Time to prepare: A look at one Hamilton Creek resident’s journey to mitigate risks nearly one year after the Ptarmigan Fire threatened her home

Summit Fire & EMs Steve Lipsher addresses a grove of aspens growing near a home in Hamilton Creek as part of a free fire assessment from
Luke Vidic/Summit Daily News

After one of the wettest summers in recent memory, dry weather could be inbound, potentially reigniting wildfire concerns as the one-year anniversary of the Ptarmigan Fire approaches.

That wildfire erupted on the southwestern slope of Ptarmigan Peak on Sept. 27. Hamilton Creek neighborhood residents were evacuated about an hour and a half after the first reports of smoke on the mountain.

“It was terrifying,” Hamilton Creek resident Patricia Gunckel said, adding that the fire scorched the earth within a couple miles of her home.

Gunckel was in Denver at the time, but thoughts of the material things she would lose worried her. She returned with her niece a few days later when officials gave residents a small window to return and collect personal items.

The whole experience brought fire safety to Gunckel’s attention, and she said she’s spent the summer preparing her home for the next fire, since according to Summit Fire & EMS spokesperson Steve Lipsher, “It’s a question of when, not if” the next fire comes.

The road up to her home through Hamilton Creek is long and winding. While Hamilton Creek has been a proactive neighborhood and attempted to earn Firewise status, Lipsher said if a fire were to start on the other side of the valley, or lower in the Hamilton Creek area, it’s possible the fire could block access to Gunckel’s home and others located up the hillside.

As a result, small steps to protect the home can be imperative. “Any one thing you do that can keep fire from reaching your home may be the one thing that saves your home,” Lipsher said.

Lipsher led Gunckel through a free risk assessment Friday and showed Gunckel potential risks to her property. Summit Fire & EMS and Red, White & Blue Fire Protection District officials conduct free risk assessments for the community. The assessments can enlighten homeowners to potential fire risks, future fire risks and evacuation tips.

Before navigating the property, Lipsher addressed how environmental aspects beyond the property’s lines would impact fire risk. Gunckel’s property is located on the Ptarmigan Peak hillside. Below it is the Blue River and Colorado Highway 9, and above it is a stand of aspen and lodgepole pines.

“Where do you think the greatest fire risk would come from?” Lipsher asked.

Surprisingly, he said the biggest threat would come from below. Fires are more likely to travel up a hillside than down one, and they’re more likely to spark from people — chains dragging on the highway or a lit cigarette falling from someone’s hand as they stand on their patio.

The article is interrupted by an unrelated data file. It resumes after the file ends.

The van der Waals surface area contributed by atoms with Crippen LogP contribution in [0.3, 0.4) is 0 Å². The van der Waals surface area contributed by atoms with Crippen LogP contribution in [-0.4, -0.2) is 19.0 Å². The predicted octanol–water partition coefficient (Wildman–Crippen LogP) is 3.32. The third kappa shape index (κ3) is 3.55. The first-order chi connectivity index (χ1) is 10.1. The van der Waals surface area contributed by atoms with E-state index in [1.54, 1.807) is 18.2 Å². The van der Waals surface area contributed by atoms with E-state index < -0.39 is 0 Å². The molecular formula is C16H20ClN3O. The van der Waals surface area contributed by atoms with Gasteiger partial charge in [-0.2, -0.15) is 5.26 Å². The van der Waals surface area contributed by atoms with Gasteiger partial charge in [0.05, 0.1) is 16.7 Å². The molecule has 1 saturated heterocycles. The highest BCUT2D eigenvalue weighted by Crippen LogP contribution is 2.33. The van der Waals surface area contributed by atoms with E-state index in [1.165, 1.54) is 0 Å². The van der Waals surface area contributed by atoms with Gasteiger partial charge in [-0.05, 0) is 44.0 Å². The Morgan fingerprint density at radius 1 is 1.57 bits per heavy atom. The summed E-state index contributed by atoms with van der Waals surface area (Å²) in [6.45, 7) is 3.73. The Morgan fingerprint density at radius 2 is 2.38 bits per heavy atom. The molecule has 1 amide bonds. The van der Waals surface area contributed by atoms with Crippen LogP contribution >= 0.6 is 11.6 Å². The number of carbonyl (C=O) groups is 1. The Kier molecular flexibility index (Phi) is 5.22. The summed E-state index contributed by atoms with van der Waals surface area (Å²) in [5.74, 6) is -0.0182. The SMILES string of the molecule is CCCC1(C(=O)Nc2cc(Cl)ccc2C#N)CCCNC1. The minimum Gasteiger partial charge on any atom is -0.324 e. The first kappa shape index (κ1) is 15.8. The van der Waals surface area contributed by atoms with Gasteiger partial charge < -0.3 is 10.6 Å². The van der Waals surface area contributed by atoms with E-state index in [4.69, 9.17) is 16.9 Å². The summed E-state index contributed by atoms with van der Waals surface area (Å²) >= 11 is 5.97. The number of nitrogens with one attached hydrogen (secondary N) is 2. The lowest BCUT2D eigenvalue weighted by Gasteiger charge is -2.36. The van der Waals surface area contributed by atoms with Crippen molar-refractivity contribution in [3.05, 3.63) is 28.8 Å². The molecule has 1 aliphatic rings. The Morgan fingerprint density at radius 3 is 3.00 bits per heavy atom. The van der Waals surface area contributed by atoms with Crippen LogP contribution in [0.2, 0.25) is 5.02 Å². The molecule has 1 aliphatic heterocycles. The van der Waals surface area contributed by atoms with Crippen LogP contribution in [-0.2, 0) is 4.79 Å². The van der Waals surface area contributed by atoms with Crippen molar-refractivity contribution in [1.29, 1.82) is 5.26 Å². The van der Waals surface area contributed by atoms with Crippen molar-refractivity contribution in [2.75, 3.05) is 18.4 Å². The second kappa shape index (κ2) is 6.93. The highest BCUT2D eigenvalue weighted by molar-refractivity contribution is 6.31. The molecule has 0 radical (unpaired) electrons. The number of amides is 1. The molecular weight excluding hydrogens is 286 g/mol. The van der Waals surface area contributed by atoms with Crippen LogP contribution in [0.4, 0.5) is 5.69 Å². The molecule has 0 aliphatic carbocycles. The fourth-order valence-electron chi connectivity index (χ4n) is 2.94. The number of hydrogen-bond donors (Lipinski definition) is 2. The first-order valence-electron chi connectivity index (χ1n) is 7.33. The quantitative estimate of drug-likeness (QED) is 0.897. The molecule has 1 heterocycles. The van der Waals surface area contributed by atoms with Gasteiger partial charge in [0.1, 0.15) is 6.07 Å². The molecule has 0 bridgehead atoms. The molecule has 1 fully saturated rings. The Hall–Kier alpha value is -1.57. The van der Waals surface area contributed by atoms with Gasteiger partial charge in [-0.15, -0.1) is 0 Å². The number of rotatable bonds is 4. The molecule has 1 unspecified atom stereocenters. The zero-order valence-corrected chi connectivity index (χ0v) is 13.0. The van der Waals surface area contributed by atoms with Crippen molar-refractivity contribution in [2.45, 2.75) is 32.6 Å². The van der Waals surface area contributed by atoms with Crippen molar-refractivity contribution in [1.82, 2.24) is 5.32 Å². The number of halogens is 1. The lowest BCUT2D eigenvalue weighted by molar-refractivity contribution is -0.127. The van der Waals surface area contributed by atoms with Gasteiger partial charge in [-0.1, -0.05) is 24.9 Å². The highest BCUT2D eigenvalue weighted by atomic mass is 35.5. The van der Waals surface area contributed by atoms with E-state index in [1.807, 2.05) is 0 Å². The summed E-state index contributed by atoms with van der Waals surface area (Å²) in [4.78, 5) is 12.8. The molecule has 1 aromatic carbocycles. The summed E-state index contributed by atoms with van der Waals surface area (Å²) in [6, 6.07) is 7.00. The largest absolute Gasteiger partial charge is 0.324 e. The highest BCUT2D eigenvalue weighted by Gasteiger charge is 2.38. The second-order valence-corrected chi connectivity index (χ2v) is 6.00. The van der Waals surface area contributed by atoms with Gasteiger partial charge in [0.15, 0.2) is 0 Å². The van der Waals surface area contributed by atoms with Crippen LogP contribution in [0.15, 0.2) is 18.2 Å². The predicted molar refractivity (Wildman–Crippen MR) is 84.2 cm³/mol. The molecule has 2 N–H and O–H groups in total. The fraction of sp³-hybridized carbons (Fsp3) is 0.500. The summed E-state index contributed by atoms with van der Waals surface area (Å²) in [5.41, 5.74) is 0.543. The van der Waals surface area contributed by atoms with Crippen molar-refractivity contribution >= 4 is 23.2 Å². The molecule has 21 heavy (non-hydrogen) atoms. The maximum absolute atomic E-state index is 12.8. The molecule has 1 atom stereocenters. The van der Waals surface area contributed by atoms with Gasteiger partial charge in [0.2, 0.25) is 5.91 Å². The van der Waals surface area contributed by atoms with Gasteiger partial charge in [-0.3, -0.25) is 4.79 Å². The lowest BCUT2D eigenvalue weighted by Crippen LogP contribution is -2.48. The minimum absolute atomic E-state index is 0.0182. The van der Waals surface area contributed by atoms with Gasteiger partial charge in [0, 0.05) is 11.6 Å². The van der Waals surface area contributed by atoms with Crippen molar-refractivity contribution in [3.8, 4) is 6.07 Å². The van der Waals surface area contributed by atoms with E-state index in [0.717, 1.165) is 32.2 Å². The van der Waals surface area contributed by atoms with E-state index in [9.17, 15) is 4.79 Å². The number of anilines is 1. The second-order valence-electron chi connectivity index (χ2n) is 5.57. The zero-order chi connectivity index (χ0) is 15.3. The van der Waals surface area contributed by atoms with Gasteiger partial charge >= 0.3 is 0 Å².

Knowing how a fire will likely behave in the neighborhood impacts how a homeowner should prepare themselves. In Hamilton Creek’s case, the neighborhood’s layout could create problems for residents wanting to evacuate or return to grab personal items.

Lipsher emphasized the importance of preparing an evacuation plan ahead of time. Residents can create a list of their most precious items and pin it next to their front door, Lipsher said. He also encouraged Gunckel and other residents to keep a sticky note by their door for them to write, “Firefighters, we’ve evacuated,” an important note when first responders go door-to-door looking for anyone left behind, he said.

When assessing the property itself, the assessor checks the zones around a home: the immediate, intermediate and extended zones. The immediate zone is the first 5 feet extending from a home. Easily combustible material, like sticks and leaves that like to gather around a home’s foundation, should be removed, Lipsher said. The intermediate zone extends up to about 30 feet from the home. In this area, smaller trees and bushes should be trimmed, as homeowners should try to “break the chain” of a possible fire in the zone, Lipsher said.

“Cut them before you become attached to them,” Lipsher said, pointing to small aspen “runners” shooting up from the ground. Anything less than 1 inch in diameter and within 15 feet of the home should be chopped, Lipsher advised.

Firewood stacked against a home is a common issue Lipsher finds during his assessments. In the winter, that’s fine, but during the warmer months homeowners should move them away from the house.

Moving closer to the home, Lipsher addressed a few other often overlooked elements. Patio furniture can catch fire near the home much like a tree, so if possible residents should move their chairs and umbrellas inside if they have the time before evacuating. Gutters and nooks in a roof should be swept clear of combustibles. Wind eddies on porches and in concave corners along a home’s foundation should be cleared of pine needles, leaves and other fire starters.

Lipsher recommended following the cigarette lighter test: if a handheld flip lighter could ignite it, get rid of it. The flame coming from a cigarette lighter is comparable to an ember falling from a wildfire, Lipsher said.

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